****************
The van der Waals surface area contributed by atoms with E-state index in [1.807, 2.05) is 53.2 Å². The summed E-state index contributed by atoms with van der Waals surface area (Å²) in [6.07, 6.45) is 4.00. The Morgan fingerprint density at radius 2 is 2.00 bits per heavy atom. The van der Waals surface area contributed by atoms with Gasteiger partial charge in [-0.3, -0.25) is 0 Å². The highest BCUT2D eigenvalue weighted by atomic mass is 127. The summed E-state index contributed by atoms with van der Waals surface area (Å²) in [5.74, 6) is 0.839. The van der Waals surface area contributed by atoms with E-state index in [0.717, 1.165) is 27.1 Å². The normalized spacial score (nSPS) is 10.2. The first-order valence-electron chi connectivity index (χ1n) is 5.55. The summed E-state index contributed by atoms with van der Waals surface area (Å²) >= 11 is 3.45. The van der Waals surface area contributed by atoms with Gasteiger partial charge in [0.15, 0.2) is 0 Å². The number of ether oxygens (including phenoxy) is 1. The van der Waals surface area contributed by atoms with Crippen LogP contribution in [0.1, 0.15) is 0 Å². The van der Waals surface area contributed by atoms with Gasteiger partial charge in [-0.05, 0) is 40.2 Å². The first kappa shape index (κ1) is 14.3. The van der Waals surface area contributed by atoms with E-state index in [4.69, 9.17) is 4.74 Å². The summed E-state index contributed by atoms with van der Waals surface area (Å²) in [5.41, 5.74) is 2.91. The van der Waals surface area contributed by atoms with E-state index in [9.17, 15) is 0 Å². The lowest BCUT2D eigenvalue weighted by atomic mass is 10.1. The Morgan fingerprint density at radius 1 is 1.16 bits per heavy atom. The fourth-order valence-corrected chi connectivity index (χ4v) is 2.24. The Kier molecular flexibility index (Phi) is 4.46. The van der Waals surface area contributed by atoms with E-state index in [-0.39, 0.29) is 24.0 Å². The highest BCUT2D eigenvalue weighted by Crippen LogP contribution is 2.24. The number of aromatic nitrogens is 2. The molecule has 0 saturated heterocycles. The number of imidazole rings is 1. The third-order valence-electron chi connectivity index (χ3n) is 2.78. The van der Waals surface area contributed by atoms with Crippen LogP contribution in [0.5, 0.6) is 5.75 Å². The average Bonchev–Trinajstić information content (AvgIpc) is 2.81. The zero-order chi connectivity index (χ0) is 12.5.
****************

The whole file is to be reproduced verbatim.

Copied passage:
The van der Waals surface area contributed by atoms with E-state index in [1.807, 2.05) is 53.2 Å². The summed E-state index contributed by atoms with van der Waals surface area (Å²) in [6.07, 6.45) is 4.00. The Morgan fingerprint density at radius 2 is 2.00 bits per heavy atom. The van der Waals surface area contributed by atoms with Gasteiger partial charge in [-0.3, -0.25) is 0 Å². The highest BCUT2D eigenvalue weighted by atomic mass is 127. The summed E-state index contributed by atoms with van der Waals surface area (Å²) in [5.74, 6) is 0.839. The van der Waals surface area contributed by atoms with E-state index in [0.717, 1.165) is 27.1 Å². The normalized spacial score (nSPS) is 10.2. The first-order valence-electron chi connectivity index (χ1n) is 5.55. The summed E-state index contributed by atoms with van der Waals surface area (Å²) >= 11 is 3.45. The van der Waals surface area contributed by atoms with Gasteiger partial charge in [0.15, 0.2) is 0 Å². The number of ether oxygens (including phenoxy) is 1. The van der Waals surface area contributed by atoms with Crippen LogP contribution in [0.1, 0.15) is 0 Å². The van der Waals surface area contributed by atoms with Gasteiger partial charge in [-0.05, 0) is 40.2 Å². The first kappa shape index (κ1) is 14.3. The van der Waals surface area contributed by atoms with E-state index in [4.69, 9.17) is 4.74 Å². The summed E-state index contributed by atoms with van der Waals surface area (Å²) in [5.41, 5.74) is 2.91. The van der Waals surface area contributed by atoms with E-state index in [9.17, 15) is 0 Å². The lowest BCUT2D eigenvalue weighted by atomic mass is 10.1. The Morgan fingerprint density at radius 1 is 1.16 bits per heavy atom. The fourth-order valence-corrected chi connectivity index (χ4v) is 2.24. The Kier molecular flexibility index (Phi) is 4.46. The van der Waals surface area contributed by atoms with E-state index in [-0.39, 0.29) is 24.0 Å². The highest BCUT2D eigenvalue weighted by Crippen LogP contribution is 2.24. The number of aromatic nitrogens is 2. The molecule has 0 saturated heterocycles. The number of imidazole rings is 1. The third-order valence-electron chi connectivity index (χ3n) is 2.78. The van der Waals surface area contributed by atoms with Crippen LogP contribution in [0.5, 0.6) is 5.75 Å². The average Bonchev–Trinajstić information content (AvgIpc) is 2.81. The zero-order chi connectivity index (χ0) is 12.5.